Owning your Light: Leading From Where You Are

by Katharine Stewart

Now that we are nearing the end of the Your Leadership Journey blog series, I want to share something that’s been worrying me. This series was designed to accomplish two things: to help you identify the “how” and the “why” of your own leadership identity and to give you some ideas for how you might apply that thinking to a search for a new job. And I very much hope that this series has been helpful to many of you in those ways. But in this last post in the series, I want to try to accomplish a third thing, which is to remind you that you are making a difference right now, right where you are.

Many of us get caught up in thinking about the next thing, the way we can advance in our careers. That growth can be great when we are ready for it. But when I talk to my colleagues at work or to my coaching clients, sometimes I hear them express worries if they aren’t interested in “the next big job” right away. They ask me, “Is it wrong that I’m not ambitious?” Because higher education is to a great degree about striving (helping our students strive for new skills and for their degrees, striving as faculty for new knowledge in our disciplines, striving to build new connections across campus or with our community partners), I see many people who think they have to be constantly striving towards a new level in their careers as well. And again, that can be good, if you are ready for it. But I want to remind you that leadership does not require a “next level” job.

In the past two and a half years, the COVID pandemic changed most of our jobs dramatically. Nearly all of us in higher education were affected. Many of you made major changes in how you did your work. Some of you had to innovate at a moment’s notice, changing the way you taught or did your research or worked with your colleagues. You had to learn new tools for communication and collaboration. Some of you struggled to balance a completely new set of demands and expectations not only in your work lives, but at home as well. In short, many if not most of you were leading change from wherever you were in the university, whether you wanted to or not.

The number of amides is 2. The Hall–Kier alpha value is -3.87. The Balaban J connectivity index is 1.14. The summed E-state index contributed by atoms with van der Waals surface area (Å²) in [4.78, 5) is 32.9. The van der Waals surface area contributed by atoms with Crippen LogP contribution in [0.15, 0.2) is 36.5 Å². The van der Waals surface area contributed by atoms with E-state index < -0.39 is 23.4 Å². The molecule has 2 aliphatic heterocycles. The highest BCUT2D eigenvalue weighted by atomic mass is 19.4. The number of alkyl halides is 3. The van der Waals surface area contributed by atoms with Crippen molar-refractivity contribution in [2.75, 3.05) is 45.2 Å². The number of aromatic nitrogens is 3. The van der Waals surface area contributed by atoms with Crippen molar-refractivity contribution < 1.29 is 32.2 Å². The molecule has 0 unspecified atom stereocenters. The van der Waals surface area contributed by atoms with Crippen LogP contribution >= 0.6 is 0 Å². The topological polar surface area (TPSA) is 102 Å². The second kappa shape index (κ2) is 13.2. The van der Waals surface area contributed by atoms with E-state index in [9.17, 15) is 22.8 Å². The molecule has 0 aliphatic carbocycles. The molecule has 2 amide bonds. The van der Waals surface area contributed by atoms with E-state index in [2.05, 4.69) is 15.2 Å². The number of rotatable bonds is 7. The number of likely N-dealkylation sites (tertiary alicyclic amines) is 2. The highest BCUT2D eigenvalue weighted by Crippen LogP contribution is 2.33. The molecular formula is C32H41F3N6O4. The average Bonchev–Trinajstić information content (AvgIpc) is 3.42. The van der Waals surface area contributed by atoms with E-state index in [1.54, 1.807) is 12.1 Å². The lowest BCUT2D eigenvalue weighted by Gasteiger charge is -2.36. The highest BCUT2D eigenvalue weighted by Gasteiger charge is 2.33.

The pandemic isn’t over, but as it changes, it is giving all of us a chance to rethink who we are and who we want to be. It is giving us a chance to redefine our leadership identities, and to redefine our personal missions. It can be a scary thing to rethink all those things, especially when you may still be recovering from the stress and fatigue of the last few years. But I believe exploring these things is especially important. As we explored in Part Two of this series, there are many leadership opportunities all around you in your current jobs, and it may be that some of these opportunities are ones that you really want to tackle. I hope that this blog series has renewed your understanding of how your “Big Why” can help energize that important work. Whether you want to stay in your current role or seek a new one, I hope you will look inside and discover that personal mission. When I talk to others and they begin talking about their “Big Why,” they just light up. I can see the light in their eyes and hear it in their voice. The energy just radiates from them as they talk about what they want to do and how it’s connected to the thing about which they are most passionate. I hope that this series has helped you clarify that light that is burning in you, helped you define it a bit more, and helped you connect it to the leadership possibilities around you in your current job or in another job that you plan to pursue. But most of all, I hope you will share yourself and that light with others. Some days are easier than others, of course. But I hope you know that you can lead from that place of purpose or mission, from right where you are, and you will make a difference.

Katharine Stewart is the senior vice provost for faculty and academic affairs and a professor in the department of psychology at NC State University. She is also the owner of Katharine Stewart Consulting, LLC. Katharine is dedicated to helping faculty and academic leaders develop successful and joyful careers and to helping universities make the most of their leadership search processes. Learn more about Katharine here.

Dr. Sandra Miles
Head of Practice, Diversity, Equity, and Inclusion
Sandra joined Academic Impressions in 2022 having served as a leader and administrator in higher education for two decades. She has served as a subject-matter expert for Academic Impressions, facilitating trainings and workshops in higher-ed. Her passion is making DEI concepts resonate for individuals from all walks of life.